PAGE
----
Had these words of the patriarch been indeed "6 engraven with a pen of iron on the rock for ever," yet without some more certain medium of transmission to posterity, they would have been unknown at this day, or only speaking in the desert with the voice of silence, which no eye could interpret, no mind could hear. But, being inscribed on materials as frail as the leaves in my hand, yet capable of infinitely multiplied transcription, they can never be lost; for though the giant-characters enchased in everlasting flint, would ere now have been worn down by the perpetual foot of time, yet, committed with feeble ink to perishable paper, liable "to be crushed before the moth," or destroyed by the touch of fire or water, the good man's hope can never fail, even on earth; it was "a hope full of immortality: and still through all ages, and in all lands, while the sun and moon endure, it shall be said by people of every kindred and nation, and in every tongue spoken under heaven, "I know that my Redeemer liveth."
We must here conclude what the limits of this brief essay will permit to be said respecting the literature of the Bible, the first five books of which contain examples of every species of writing and
discourse in use among the Jews-poetry and prose, eloquence, ethics, legislation, history, biography, prophecy. It may be added, that the narrative portions especially are of inimitable simplicity; they breathe à pathos, and at times exercise a power over the affections, which no compositions extant besides them have equalled, except some passages of rare occurrence in the subsequent books of the Hebrew Scriptures and the New Testament. The historian presents men, manners, and incidents to the eye, the mind, and the sympathies of the reader precisely in the way that they impressed his own. This is the uniform style of the inspired penman in his highest mood:-"In the beginning God created the heavens and the earth. And the earth was without form and void; and darkness was upon the face of the deep; and the Spirit of God moved upon the face of the waters. And God said, 'Let there be light,' and there was light."-Gen. i. 1-3.
In scenes of common life and the intercourse between man and man, nothing can be more delicately true to nature than the light touches of hand that could sketch such a scene as the following, the picture composed of words having this advantage over any picture drawn with lines and colours; that, whereas the latter can exhibit but one moment, and only imply discourse, the former can express motion, speech, and progress-the beginning, middle, and end of the action represented. How graceful, and yet how emphatic, are the orientol pleonas in Jacob's reply to Pharaoh's simple question.
"And Joseph brought in Jacob his father, and set him before Pharaoh; and Jacob blessed Pharaoh. "And Pharaoh said unto Jacob, 'How old art thou?'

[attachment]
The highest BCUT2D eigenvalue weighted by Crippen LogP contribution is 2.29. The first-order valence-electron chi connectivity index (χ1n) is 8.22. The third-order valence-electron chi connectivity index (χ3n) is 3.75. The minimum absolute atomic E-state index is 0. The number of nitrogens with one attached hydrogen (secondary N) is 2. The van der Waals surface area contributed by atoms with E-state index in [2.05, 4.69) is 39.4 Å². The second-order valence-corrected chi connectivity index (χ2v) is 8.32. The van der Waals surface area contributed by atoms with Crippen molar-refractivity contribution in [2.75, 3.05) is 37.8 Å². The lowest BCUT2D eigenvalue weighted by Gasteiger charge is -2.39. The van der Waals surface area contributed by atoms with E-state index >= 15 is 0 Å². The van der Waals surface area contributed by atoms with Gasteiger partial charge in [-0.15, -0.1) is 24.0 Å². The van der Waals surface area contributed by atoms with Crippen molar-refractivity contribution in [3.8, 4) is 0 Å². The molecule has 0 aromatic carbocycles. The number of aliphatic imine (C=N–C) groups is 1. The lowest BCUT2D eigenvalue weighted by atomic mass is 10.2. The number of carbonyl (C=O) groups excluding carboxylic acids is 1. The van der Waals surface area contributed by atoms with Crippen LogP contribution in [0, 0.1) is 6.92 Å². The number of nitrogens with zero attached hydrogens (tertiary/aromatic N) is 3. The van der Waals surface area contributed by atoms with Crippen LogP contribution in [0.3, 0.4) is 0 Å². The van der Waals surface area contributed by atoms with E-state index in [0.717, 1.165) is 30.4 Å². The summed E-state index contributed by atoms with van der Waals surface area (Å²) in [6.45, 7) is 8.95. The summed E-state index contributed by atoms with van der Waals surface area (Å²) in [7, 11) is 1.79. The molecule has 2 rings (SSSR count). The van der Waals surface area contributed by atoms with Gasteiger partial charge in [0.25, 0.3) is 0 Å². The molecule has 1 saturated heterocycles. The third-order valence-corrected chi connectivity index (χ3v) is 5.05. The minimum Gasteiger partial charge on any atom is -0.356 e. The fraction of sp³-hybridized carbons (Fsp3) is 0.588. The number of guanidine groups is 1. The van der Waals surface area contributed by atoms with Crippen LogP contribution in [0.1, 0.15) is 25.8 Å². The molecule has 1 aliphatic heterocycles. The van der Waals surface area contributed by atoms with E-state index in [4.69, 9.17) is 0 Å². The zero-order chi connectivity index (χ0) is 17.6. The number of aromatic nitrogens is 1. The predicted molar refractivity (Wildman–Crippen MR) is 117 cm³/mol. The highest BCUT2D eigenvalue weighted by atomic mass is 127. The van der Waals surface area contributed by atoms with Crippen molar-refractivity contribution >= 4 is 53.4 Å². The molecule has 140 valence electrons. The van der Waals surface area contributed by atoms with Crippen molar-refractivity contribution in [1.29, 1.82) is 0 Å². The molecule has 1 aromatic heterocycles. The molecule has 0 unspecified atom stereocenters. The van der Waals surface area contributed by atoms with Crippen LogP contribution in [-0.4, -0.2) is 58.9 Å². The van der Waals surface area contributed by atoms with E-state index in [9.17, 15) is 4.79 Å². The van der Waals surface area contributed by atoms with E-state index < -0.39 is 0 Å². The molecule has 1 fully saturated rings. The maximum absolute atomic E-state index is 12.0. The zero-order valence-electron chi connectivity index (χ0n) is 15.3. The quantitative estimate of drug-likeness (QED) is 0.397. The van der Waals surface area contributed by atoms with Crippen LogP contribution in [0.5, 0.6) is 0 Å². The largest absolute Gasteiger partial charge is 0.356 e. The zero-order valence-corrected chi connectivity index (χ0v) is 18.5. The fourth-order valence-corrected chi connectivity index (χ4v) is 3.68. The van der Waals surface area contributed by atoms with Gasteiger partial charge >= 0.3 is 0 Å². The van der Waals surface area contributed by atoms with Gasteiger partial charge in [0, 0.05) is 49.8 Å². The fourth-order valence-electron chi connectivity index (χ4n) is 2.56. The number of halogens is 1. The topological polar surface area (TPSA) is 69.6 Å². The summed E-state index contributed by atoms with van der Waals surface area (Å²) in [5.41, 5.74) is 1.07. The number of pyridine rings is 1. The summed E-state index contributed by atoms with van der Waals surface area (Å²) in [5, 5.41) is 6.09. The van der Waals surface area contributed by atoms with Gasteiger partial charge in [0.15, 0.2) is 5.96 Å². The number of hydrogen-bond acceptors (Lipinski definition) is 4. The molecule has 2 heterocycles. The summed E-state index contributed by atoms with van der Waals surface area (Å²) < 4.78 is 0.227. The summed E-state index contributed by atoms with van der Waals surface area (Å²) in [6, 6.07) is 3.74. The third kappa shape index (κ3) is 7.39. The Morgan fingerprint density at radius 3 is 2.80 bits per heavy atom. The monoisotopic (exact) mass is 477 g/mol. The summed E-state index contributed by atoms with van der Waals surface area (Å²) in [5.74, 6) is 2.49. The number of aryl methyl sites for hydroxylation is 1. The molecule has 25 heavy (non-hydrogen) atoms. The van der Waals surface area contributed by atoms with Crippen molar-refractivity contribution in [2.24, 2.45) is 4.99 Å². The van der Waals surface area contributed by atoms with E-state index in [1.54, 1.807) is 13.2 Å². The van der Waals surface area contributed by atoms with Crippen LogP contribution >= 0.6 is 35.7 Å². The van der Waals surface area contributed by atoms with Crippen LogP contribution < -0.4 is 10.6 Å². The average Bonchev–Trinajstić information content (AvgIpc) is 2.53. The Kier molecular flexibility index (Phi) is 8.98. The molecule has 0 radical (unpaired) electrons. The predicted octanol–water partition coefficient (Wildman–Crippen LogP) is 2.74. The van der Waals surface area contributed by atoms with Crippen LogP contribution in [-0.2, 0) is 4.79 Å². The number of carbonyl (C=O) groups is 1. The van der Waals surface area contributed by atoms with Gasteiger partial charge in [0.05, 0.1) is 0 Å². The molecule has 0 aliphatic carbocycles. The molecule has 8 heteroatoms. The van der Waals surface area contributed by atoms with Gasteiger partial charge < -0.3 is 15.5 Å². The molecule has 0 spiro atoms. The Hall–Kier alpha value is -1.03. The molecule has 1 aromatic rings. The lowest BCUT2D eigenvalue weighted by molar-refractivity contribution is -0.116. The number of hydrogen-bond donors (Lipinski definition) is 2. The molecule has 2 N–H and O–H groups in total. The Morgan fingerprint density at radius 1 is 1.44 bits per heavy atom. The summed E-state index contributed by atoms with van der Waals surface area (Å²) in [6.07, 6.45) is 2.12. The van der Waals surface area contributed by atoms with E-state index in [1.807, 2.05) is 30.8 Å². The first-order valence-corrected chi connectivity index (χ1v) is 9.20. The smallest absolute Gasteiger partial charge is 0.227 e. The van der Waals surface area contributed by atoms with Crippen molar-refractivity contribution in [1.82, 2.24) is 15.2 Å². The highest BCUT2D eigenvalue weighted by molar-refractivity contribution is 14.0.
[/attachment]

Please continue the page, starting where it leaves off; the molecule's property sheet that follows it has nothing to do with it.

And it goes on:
"And Jacob said unto Pharaoh, 'The days of the years of my pilgrimage are one hundred and thirty years; few and evil have the days of the years of
my life been, and have not attained unto the days of the years of the life of my fathers, in the days of their pilgrimage.'
"And Jacob blessed Pharaoh, and went out from before Pharaoh."*
Of the remaining books of Scripture (all of which are more or less conformed to these primitive models) it will not be expedient to enter into further particulars than to offer an example of the perfection to which the most perfect of all the forms of literary composition was carried by him who, both as prophet and minstrel, is distinguished by the title of the sweet singer of Israel. Considered merely as an emanation of genius, conceived in the happiest frame of mind, and executed with force and elegance corresponding, the 104th Psalm may not only be quoted in competition with any other similar product of fine taste, but may, indeed, be placed as the standard by which descriptive poetry itself ought to be measured and estimated as it approaches or falls short of the excellence of such a model. This divine song is a meditation on the mighty power and wonderful providence of God. It begins with an apostrophe to Him, as "clothed with honour and majesty, who covereth Himself with light as a garment, who stretcheth out the heavens like the curtain of a tent, who layeth the beams of his chambers in the waters, who maketh the clouds his chariot, who walketh upon the wings of the wind."
Then follow exhibitions of Almighty power in creation, when "He laid the foundations of the earth, that it should not be removed for ever;" and in destruction, when, at the deluge, "the waters stood above the mountains,” but having accomplished their ministry of wrath, "at (His) rebuke they fled; at the voice of (His) thunder they hasted away.'
This scene of devastation is succeeded by one of. amenity and fruitfulness, exquisitely delineated:
* Gen. xlvii. 7-10.